San Antonio: Remember the Wine Country

San Antonio attracts millions of visitors each year to remember the Alamo and experience the famous River Walk. But this Lone-Star city offers more than legends, beer, and barbeque.

Texas is among the top five wine producing states in the U.S., with an interesting wine production history that began with early Spanish missionaries and the German and Italian immigrants that followed them.

After Prohibition and a long quiet period, wine production began to revive during the 1970’s as professors at Texas A&M and other Universities experimented with plantings and fermentation. Now, nearly 200 wineries operate statewide, with some of the most notable vintages produced in the Hill Country north of San Antonio.

Just 20-minutes out from the city center, you can enjoy a luxury experience and get to know Texas wines at the Westin La Cantera, a hilltop retreat at the gateway to Hill Country. The resort’sfarm-to-table  restaurant, Francesca’s, features 14 Texas vintages, and has won repeated Wine Spectator awards.

La Cantera’s resort sommelier, Steven Krueger, is an expert on Texas-produced wines and conducts a multi-faceted wine program featuring wine training, wine-paired dinners, special events and tastings.

During a ‘mini’ tasting, I became intrigued as Krueger gave my group an overview of Texas’s four main wine regions and described the native grape varieties. We began with two white wines — Haak Vineyards & Winery‘s  Blanc du Bois, a dry wine produced in the coastal regions, and Brennan Vineyard‘s award-winning Viognier, from a grape of the south of France that has adapted well to a similar terroir in central Texas.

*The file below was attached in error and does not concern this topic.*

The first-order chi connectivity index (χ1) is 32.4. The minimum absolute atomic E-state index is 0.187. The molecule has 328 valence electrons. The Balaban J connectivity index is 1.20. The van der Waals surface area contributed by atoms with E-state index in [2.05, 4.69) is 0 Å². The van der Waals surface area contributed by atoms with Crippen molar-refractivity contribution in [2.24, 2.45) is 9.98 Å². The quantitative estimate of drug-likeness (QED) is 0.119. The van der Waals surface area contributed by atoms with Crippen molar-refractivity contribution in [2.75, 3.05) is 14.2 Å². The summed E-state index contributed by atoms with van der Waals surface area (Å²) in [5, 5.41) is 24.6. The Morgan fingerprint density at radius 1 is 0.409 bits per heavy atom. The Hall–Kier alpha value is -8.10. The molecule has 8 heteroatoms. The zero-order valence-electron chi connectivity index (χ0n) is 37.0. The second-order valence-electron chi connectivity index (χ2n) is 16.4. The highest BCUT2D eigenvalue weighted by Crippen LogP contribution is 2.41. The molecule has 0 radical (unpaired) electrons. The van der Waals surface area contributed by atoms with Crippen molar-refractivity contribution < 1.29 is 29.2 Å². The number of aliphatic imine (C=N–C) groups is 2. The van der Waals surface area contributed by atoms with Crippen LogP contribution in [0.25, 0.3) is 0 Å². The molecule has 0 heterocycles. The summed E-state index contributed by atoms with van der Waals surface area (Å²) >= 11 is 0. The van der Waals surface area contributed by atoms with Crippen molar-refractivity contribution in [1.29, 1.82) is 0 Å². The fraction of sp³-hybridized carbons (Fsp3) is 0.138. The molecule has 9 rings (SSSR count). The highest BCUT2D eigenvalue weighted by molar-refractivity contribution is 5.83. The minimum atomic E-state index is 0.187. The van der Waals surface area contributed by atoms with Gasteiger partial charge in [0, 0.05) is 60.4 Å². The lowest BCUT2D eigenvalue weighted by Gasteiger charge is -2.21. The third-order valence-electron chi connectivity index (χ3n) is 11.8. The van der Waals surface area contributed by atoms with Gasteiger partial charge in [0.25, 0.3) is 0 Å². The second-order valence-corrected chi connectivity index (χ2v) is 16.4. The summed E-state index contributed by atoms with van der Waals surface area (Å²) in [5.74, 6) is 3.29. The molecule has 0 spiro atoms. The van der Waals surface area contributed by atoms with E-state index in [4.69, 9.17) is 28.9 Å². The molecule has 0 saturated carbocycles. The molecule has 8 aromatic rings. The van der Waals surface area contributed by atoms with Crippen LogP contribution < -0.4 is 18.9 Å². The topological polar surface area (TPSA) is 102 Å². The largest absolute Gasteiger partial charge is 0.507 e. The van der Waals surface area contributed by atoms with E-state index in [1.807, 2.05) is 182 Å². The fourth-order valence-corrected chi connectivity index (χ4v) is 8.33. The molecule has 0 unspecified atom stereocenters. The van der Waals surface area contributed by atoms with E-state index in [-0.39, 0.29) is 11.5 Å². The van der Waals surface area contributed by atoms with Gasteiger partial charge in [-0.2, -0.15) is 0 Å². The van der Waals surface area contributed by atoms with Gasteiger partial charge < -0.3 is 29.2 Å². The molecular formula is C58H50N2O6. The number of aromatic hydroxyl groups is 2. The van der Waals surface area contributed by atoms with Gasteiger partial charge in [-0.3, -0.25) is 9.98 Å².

Next up was a bold red with a dark, fruity, rich tannin taste produced from a Rhone-style blend — Syrah, Grenache, Mouvedre and Cinsault with a dab of Viognier.  The vineyard, High Valley, is perched at a 1,200 ft. elevation in the central region, and boasts deep alluvial soils deposited by the nearby Colorado River.

Last, we tried an Inwood Estates Tempranillo from grapes grown on the Texas/New Mexico border, 4,000 feet above sea level. Krueger described it as lush and velvety with hints of rich vanilla, blackberry and cherry.  I could have been in France or Spain except for his Texas accent.

The wine theme continues at La Cantera’s full-service spa, with a ‘Texas winemaker’s massage.’  Using grapeseed and other essential oils to activate blood circulation, the luxury experience includes ‘tranquility’ time, while sipping a glass of wine.

photos by Ann Yungmeyer

Venturing into Hill Country, I found the quaint town of Boerne.  Settled by German immigrants more than 150 years ago, Boerne offers an array of boutiques, art galleries, antiques, and… more wine tasting.

The shelves of the Boerne Wine Company are lined with more than 300 labels from around the world in a ‘try before you buy’ concept.  Friends gather at the wine tasting bar or unwind on the pleasant outdoor patio with a specially-paired cigar from the walk-in humidor.

With more time to explore, wine lovers can follow the self-guided Texas Hill Country wine trails near the town of Fredericksburg.  A list of 27 wineries, maps and information is available online. During festivals and special events, wineries host tastings of newly-released wines, wine and food pairings, seminars, demonstrations and tours.

San Antonio’s urban amenities are contentment enough, but exploring the nearby wine country makes a fun diversion, especially during wine trail events such as ‘Wine and Wildflowers’ in April, ‘Harvest’ in early fall or the ‘Holiday’ tour.